Three male Wistar rats (270–310 g) were exsanguinated during intraaortic perfusion fixation with isotonic saline containing heparin (10 IU/mL), followed by 4% paraformaldehyde in phosphate-buffered saline (PBS) (pH 7.4). The rat brains were removed and immersion-fixed in a fresh 4% paraformaldehyde solution at room temperature for 2 weeks. Each brain was divided into two hemispheres, one for stereology and the other one for histology and MRI.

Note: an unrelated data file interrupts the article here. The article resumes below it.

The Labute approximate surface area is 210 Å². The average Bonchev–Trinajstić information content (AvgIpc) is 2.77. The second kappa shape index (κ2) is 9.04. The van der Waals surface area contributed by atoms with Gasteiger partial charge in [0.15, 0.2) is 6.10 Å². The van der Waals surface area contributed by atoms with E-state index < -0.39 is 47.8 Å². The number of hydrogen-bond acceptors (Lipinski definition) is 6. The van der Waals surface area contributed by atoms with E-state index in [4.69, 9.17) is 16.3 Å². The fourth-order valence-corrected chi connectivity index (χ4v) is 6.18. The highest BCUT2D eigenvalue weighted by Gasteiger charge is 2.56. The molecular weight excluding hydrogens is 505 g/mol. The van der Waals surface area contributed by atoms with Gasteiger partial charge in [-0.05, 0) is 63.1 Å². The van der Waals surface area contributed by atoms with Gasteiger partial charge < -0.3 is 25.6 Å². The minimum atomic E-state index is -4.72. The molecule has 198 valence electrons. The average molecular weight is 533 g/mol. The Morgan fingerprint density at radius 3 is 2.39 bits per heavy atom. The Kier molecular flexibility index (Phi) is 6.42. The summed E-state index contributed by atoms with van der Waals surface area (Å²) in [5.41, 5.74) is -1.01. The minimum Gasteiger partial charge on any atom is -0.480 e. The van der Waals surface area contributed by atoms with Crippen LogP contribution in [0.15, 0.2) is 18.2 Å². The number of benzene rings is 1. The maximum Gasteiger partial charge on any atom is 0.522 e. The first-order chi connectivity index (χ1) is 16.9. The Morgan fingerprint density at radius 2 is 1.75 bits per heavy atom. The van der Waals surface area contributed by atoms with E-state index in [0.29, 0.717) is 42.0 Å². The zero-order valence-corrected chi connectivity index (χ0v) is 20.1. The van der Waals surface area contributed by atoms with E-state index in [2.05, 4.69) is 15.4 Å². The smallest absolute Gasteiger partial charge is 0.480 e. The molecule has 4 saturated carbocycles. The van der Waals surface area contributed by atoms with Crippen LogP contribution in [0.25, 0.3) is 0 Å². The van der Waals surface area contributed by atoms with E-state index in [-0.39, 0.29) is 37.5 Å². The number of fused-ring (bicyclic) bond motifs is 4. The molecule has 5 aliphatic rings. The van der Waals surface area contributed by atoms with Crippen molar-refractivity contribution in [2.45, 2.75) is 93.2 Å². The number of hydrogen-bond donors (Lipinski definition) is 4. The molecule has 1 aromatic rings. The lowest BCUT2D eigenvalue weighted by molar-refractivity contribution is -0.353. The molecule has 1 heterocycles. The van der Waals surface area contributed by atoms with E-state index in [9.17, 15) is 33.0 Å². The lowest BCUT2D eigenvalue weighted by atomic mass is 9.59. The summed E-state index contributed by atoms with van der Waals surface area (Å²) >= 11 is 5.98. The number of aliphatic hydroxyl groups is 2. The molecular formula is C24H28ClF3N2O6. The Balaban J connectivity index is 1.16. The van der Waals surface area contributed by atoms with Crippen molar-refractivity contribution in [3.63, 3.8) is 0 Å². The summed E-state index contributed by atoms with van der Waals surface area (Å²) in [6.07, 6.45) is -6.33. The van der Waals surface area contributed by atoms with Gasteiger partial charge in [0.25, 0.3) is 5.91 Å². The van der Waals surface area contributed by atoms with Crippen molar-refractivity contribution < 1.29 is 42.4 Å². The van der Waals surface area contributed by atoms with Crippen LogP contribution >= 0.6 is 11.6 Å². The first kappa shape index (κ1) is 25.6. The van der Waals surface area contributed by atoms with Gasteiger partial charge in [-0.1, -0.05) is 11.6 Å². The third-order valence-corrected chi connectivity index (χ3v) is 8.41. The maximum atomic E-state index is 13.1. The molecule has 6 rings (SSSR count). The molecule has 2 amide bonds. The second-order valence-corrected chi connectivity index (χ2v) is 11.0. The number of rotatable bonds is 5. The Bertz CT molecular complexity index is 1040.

Prior to MRI, the brains were washed for 2 days in a phosphate-buffered saline solution (PBS) pH=7.4 in order to remove formalin and minimize concomitant T2 degradation. Each specimen was then placed in a 10-mm standard NMR glass tube, the axial direction of the cerebrum parallel to the tube axis, and positioned in a 16.4 T (700 MHz for 1H) vertical-wide-bore Bruker Avance II spectrometer (Bruker BioSpin GmbH, Rheinstetten, Germany), equipped with a gradient system capable of up to 300 Gauss/cm. All experiments were performed at 21 °C A standard spin echo Stejskal–Tanner diffusion weighted sequence was used to acquire a total of 144 unique diffusion directions chosen from a 144 point spherical 16-design (Hardin and Sloane, 1996). A total of 16 linearly spaced shells were used from b=0 to b=15000 s/mm2, i.e. 9 directions on each shell (but note that the 9 directions change between shells). The remaining diffusion and imaging parameters were as follows: TR=3 s, TE=14.7 ms, data matrix 128×128, field of view 12.8 mm×12.8 mm, slice thickness 0.5 mm, and Δ/δ=8/2 ms. Each data set therefore represents more than 15 h of scan time.